In my post on 18 September, “A vital but widely misunderstood aspect of our financial crisis“, I made a radical proposal:
Here is one way the government can fix the housing crisis: buy and destroy homes. The government did this with food during the Depression, to help farmers by increasing food prices. That was tough on food consumers, just as destroying houses would increase living costs.
The reaction in the comments ranged from incredulous to strong opposition. “Misguided” was the mildest comment.
A month later this proposal no longer looks so radical. Last week economist David Rosenberg said:
If the name of the game is to finally put an end to the deflationary spiral in residential real estate, there will have to be supply-side solutions. Some folks have talked about eh government ring-fencing the one million excess homes and condos that are vacant and for sale across the country that remain the culprit behind this lingering house price contraction, adn then bulldoze these units.
Nor was I the first to suggest this. Holman W. Jenkins did so in “The Radical Solution“, posted 2 April 2008 in the Wall Street Journal. Excerpt:
We’re not there yet, but we’re getting there. Ben Bernanke so far has been financing the Fed’s bailouts of investment banks and their hedge fund clients with real assets, not inflationary play money. But political pressure continues to build for more toxic medicine.
No wonder economists of diverse ideological stripe are lining up behind a taxpayer bailout of homeowners and lenders, fearing the alternative is a global inflation crisis. But another option has hardly been considered in Washington, though it’s old hat in the sticks: Using tax dollars to buy and demolish foreclosed, unoccupied or half-built houses in selected markets.
This isn’t as wild-eyed as it sounds. Ben Bernanke pointed out in a footnote to a recent speech that such programs already are at work in the Midwest. “In highly depressed housing markets, the worst-quality units are often demolished to mitigate safety hazards and reduce supply.”
Baltimore has been praised for efforts to keep borrowers in their homes, but little mentioned is a program of demolition of foreclosed homes. Cleveland spends $6 million a year to demolish buildings. Dayton plans to demolish 550 this year. Only a small mental adjustment is required to begin aiming these bulldozers at “new” homes too. Get over it.
Knocking down surplus homes would be the most efficient and equitable way to spend taxpayer dollars. It can proceed experimentally. It can be turned off quickly when the need evaporates. It would not be a lesson to Americans that housing debt is not real debt and need not be repaid. It wouldn’t benefit the most irresponsible lenders and borrowers at the expense of responsible ones. The housing market would still have to hit bottom, but the bottom would be higher (and sooner).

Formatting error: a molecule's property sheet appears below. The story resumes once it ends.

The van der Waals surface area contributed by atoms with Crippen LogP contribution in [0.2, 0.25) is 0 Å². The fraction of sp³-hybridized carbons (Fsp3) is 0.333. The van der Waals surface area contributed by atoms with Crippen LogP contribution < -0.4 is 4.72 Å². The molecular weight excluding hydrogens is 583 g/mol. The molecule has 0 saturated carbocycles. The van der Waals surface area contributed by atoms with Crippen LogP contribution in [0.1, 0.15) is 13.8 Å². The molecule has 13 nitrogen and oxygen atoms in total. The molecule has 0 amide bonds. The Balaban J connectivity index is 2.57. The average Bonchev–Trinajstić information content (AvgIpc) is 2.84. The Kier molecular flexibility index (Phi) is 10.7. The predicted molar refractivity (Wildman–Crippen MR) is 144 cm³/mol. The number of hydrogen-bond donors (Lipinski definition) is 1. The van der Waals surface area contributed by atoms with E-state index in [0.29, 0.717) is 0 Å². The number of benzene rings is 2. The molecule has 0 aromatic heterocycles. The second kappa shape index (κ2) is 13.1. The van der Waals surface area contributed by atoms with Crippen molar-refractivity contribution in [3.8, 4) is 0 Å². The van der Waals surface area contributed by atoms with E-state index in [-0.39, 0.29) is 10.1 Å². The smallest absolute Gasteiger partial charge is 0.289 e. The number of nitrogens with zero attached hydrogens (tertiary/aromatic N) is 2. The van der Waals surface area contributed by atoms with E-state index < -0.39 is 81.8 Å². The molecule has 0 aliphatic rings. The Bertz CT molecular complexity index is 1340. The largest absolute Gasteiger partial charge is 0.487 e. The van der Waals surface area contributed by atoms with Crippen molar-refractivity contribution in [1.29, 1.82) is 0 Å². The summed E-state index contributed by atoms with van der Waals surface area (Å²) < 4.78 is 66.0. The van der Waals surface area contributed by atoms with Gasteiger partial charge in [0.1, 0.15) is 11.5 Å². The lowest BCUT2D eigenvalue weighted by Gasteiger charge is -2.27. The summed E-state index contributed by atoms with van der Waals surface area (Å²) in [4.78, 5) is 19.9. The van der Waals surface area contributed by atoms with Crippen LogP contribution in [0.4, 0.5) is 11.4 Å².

Have no illusions about the alternative being fashioned in Congress. Behind the fig leaves that will be frantically waving, a lending bailout would be effective in stemming foreclosures and propping up home prices only if taxpayer money were used to put speculators’ housing bets back “in the money.”
… Let’s get real. So much of the subprime-financed overbuilding was concentrated in four states – California, Florida, Nevada and Arizona – that the Mortgage Bankers Association, which collects the numbers, says they “skew the national data.” Parts of Florida now have an 80-month surplus of condo inventory.
… This supply overhang in a few key states, in turn, poisons the market for undifferentiated securitized mortgage debt, which has been the source of persistent instability in global credit markets.
Most of all, a demolition strategy would not add to the policy screwups that are a major but little mentioned contributor to the current troubles – the massive, relentless subsidies that Washington dishes out to rich and poor alike as a reward for incurring housing debt.
… We will survive today’s crisis even without heroic action from Washington to refloat the housing market. Worse than no solution, though, would be one that greatly increases the subsidy to risk-taking already in the system.
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To read other articles about these things, see the FM reference page on the right side menu bar. Of esp interest these days:
- about the Financial crisis – what’s happening? how will this end?.
- about The End of the Post-WWII Geopolitical Regime.
- A solution to our financial crisis
Key posts about the financial crisis
- A solution to our financial crisis, 25 September 2008
- A picture of the post-WWII debt supercycle, 26 September 2008
- America has changed. Why do so many foreigners see this, but so few Americans?, 1 October 2008
- A sitrep on the financial crisis: why has the treatment been so slow, so small?, 8 October 2008
- The new President will need new solutions for the economic crisis, 9 October 2008
- Forecasting the results of this financial crisis – part I, about politics, 13 October 2008
- Forecasting the results of this financial crisis – part II, a new economy for America, 14 October 2008